[ZT]The lightest lightweight threads, Protothreads

发布于 2008-06-24 23:23:10
The lightest lightweight threads, Protothreads
Last week, I used the Lwt cooperative lightweight thread library to implement a benchmark that measures context switch performance, determined that it was GC bound and timed it against comparable programs (i.e., the fastest implementations in the computer language benchmark games, which are all based on lightweight threads) and a C version that uses POSIX threads, obtaining these results:

implementation memory usage time (s)
Haskell GHC 6.8.2 2680KB 1.22
OCaml ocamlopt 1024Kword minor heap 5178KB 1.85
Haskell GHC 6.8.2 -threaded, -N1 2760KB 1.9
Erlang R12B-1 HiPE 5996KB 3.96
Mozart/Oz 3788KB 4.10
OCaml ocamlopt 32Kword minor heap 970KB 4.24
Haskell GHC 6.8.2 -threaded, -N2 3300KB 15.27
GCC C (POSIX threads) 4520KB 28.7

Here are the figures I get for the C version I made with Protothreads:

Addendum This post wouldn't exist hadn't rektide asked for these results.

GCC C (Protothreads, optimum scheduling) 220KB 0.076s
GCC C (Protothreads, pessimum scheduling) 220KB 18.6s

(Read below for an explanation of the difference between optimum and pessimum scheduling policies.)

It is nearly 400 times faster than the C version with POSIX threads, and represents a one order of magnitude improvement over the other lightweight thread implementations. It also needs less memory. The performance is almost unbelievable. Where's the catch, ugly code maybe? Judge for yourself; here are the Protothreads and the POSIX threads C implementations head to head*1:

/* Protothreads, 0.076s*/                              
#include
#include
#include "pt.h"
#include "pt-sem.h"

#define NUM_THREADS 503

static struct pt thread_context[NUM_THREADS];
static int data[NUM_THREADS];
static struct pt_sem mutex[NUM_THREADS];

static
PT_THREAD(thread(struct pt *pt, int id))
{
static int token;
static int r;
PT_BEGIN(pt);

while(1) {
PT_SEM_WAIT(pt, &mutex[id]);
token = data[id];
r = (id + 1) % NUM_THREADS;
if(token) {
data[r] = token - 1;
PT_SEM_SIGNAL(pt, &mutex[r]);
} else {
printf("%d
", id + 1);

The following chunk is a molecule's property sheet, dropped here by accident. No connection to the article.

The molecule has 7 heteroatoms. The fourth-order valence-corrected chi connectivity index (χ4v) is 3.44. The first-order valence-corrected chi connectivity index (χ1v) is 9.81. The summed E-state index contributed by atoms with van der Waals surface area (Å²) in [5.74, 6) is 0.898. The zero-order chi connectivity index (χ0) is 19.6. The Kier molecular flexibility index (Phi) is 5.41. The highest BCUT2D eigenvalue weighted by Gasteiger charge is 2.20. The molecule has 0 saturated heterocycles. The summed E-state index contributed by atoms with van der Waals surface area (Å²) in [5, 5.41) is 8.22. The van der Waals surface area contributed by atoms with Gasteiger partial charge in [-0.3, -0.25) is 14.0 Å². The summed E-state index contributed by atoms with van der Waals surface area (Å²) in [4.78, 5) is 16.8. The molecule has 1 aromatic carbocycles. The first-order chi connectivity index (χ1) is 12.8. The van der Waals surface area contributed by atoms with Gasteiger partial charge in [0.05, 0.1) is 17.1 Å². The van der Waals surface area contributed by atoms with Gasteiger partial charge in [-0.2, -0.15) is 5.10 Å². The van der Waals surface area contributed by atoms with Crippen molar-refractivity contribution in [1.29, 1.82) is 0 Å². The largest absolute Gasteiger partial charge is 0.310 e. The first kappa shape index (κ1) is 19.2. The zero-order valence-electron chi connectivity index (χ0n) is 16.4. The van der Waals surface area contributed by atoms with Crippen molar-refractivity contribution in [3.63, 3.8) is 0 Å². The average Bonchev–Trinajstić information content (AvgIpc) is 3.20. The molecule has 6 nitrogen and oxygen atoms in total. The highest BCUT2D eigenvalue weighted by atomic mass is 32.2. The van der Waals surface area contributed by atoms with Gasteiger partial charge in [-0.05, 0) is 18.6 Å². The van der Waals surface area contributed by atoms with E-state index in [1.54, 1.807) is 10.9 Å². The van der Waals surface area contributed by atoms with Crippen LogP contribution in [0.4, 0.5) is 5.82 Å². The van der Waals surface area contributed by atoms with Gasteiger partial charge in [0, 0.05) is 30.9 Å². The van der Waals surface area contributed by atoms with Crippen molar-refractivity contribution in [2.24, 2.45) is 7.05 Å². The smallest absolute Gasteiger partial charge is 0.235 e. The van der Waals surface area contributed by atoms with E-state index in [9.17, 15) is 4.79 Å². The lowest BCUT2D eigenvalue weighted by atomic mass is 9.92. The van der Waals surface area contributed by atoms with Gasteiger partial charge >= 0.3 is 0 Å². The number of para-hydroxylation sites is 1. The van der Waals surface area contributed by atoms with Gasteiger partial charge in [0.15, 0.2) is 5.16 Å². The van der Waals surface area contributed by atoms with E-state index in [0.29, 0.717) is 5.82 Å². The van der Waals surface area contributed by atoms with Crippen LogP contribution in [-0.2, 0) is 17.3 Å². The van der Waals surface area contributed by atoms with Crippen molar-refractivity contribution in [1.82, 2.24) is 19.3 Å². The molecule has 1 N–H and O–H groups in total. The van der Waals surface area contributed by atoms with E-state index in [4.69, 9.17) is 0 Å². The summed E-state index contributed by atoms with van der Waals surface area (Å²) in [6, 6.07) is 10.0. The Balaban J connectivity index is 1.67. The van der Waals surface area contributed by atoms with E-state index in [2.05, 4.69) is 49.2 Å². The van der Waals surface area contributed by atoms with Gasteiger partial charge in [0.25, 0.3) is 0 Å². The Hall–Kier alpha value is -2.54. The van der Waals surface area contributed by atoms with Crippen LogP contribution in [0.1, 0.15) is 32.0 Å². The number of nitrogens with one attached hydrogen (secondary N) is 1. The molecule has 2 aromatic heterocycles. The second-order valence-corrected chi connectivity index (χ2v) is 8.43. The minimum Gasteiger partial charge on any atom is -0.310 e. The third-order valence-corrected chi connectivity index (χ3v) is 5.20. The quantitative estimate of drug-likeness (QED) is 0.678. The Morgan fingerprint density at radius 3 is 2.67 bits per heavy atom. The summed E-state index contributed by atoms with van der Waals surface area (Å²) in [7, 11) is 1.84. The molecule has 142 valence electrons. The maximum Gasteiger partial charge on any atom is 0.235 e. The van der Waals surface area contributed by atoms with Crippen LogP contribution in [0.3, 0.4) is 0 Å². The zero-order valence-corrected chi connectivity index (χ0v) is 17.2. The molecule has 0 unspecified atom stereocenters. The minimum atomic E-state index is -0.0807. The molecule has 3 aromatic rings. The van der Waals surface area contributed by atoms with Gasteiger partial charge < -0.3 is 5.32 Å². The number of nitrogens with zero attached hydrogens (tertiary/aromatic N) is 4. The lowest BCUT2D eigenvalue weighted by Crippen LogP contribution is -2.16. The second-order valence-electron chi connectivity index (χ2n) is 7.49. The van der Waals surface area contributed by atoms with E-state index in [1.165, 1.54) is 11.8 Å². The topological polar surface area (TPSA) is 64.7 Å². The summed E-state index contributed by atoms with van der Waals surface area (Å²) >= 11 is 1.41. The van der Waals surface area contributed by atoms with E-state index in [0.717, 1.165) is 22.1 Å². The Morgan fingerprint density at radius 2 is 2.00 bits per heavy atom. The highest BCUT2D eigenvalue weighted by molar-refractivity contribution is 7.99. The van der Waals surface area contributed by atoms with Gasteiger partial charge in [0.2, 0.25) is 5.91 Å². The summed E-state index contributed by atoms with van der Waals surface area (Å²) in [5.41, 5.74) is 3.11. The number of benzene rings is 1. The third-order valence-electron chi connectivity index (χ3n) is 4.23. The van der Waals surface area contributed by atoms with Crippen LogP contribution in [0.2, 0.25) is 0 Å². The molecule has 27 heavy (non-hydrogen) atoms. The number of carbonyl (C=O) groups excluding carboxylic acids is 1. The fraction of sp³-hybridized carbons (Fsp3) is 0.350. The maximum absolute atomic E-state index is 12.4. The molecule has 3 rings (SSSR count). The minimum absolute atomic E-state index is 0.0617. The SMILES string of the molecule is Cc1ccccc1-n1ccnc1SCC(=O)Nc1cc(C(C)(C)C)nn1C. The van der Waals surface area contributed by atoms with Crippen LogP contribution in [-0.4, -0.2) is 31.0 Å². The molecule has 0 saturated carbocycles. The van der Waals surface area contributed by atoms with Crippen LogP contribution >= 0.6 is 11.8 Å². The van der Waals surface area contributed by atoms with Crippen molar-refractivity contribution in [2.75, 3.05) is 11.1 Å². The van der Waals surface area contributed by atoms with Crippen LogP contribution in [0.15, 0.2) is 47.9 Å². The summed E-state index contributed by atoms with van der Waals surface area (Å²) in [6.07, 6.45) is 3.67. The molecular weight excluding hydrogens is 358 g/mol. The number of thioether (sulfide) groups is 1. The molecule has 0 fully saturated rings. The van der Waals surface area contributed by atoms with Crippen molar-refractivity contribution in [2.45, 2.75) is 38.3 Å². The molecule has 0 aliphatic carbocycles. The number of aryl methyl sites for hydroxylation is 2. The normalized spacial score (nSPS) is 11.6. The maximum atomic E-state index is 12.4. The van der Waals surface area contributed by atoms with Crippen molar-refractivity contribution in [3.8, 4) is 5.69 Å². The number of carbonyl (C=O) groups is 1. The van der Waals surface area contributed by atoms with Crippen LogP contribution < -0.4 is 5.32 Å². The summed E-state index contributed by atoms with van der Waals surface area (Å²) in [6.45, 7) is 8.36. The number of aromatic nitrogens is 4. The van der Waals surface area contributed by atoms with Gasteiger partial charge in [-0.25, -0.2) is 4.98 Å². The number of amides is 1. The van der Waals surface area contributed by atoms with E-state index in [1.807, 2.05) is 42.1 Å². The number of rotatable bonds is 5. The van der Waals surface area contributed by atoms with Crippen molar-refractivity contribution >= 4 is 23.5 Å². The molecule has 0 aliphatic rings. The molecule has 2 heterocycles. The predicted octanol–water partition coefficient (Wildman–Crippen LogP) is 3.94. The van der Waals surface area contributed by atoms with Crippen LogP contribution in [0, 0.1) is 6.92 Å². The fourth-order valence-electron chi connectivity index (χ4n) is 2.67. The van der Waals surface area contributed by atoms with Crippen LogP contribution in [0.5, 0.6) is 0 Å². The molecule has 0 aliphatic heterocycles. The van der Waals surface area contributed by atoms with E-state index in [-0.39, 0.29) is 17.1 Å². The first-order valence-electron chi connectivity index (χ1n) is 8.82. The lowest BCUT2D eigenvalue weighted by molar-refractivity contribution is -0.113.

exit(0);
}
}
PT_END(pt);
}

int
main(int argc, char *argv[])
{
int i;

if(argc != 2) exit(255);
data[0] = atoi(argv[1]);

for(i = 0; i < NUM_THREADS; i++) {
PT_SEM_INIT(&mutex
    , 0);
    PT_INIT(&thread_context
      );
      }

      PT_SEM_INIT(&mutex[0], 1);

      while(1) {
      for(i = 0; i < NUM_THREADS; i++)
      thread(&thread_context
        , i);
        }
        }

        /* POSIX threads, 28.7s */
        #include
        #include
        #include
        #include

        #define NUM_THREADS 503

        struct stack {
        char x[PTHREAD_STACK_MIN];
        };

        static pthread_mutex_t mutex[THREADS];
        static int data[THREADS];
        static struct stack stacks[THREADS];

        static void* thread(void *num)
        {
        int l = (int)num;
        int r = (l+1) % THREADS;
        int token;

        while(1) {
        pthread_mutex_lock(mutex + l);
        token = data[l];
        if (token) {
        data[r] = token - 1;
        pthread_mutex_unlock(mutex + r);
        }
        else {
        printf("%i
        ", l+1);
        exit(0);
        }
        }
        }

        int main(int argc, char **argv)
        {
        int i;
        pthread_t cthread;
        pthread_attr_t stack_attr;

        if (argc != 2) exit(255);
        data[0] = atoi(argv[1]);

        pthread_attr_init(&stack_attr);

        for (i = 0; i < THREADS; i++) {
        pthread_mutex_init(mutex + i, NULL);
        pthread_mutex_lock(mutex + i);

        pthread_attr_setstack(&stack_attr, &stacks
          ,
          sizeof(struct stack));
          pthread_create(&cthread, &stack_attr, thread,
          (void*)i);
          }

          pthread_mutex_unlock(mutex + 0);
          pthread_join(cthread, NULL);
          }


Even though the Protothreads code is similar to the one with pthreads, there are two important differences:

there is no thread-local data in the Protothreads version. r is recomputed on each iteration
the proto threads are scheduled manually by running all the corresponding functions in sequence
These dissimilarities give some insight into the nature of Protothreads. They are little more than small state machines whose state is stored in an opaque pt structure. Protothreads' implementation consists of a few preprocessor macros in headers, so the best way to see how they work is to examine the output of the preprocessor (gcc -E, slightly abridged and reformatted here):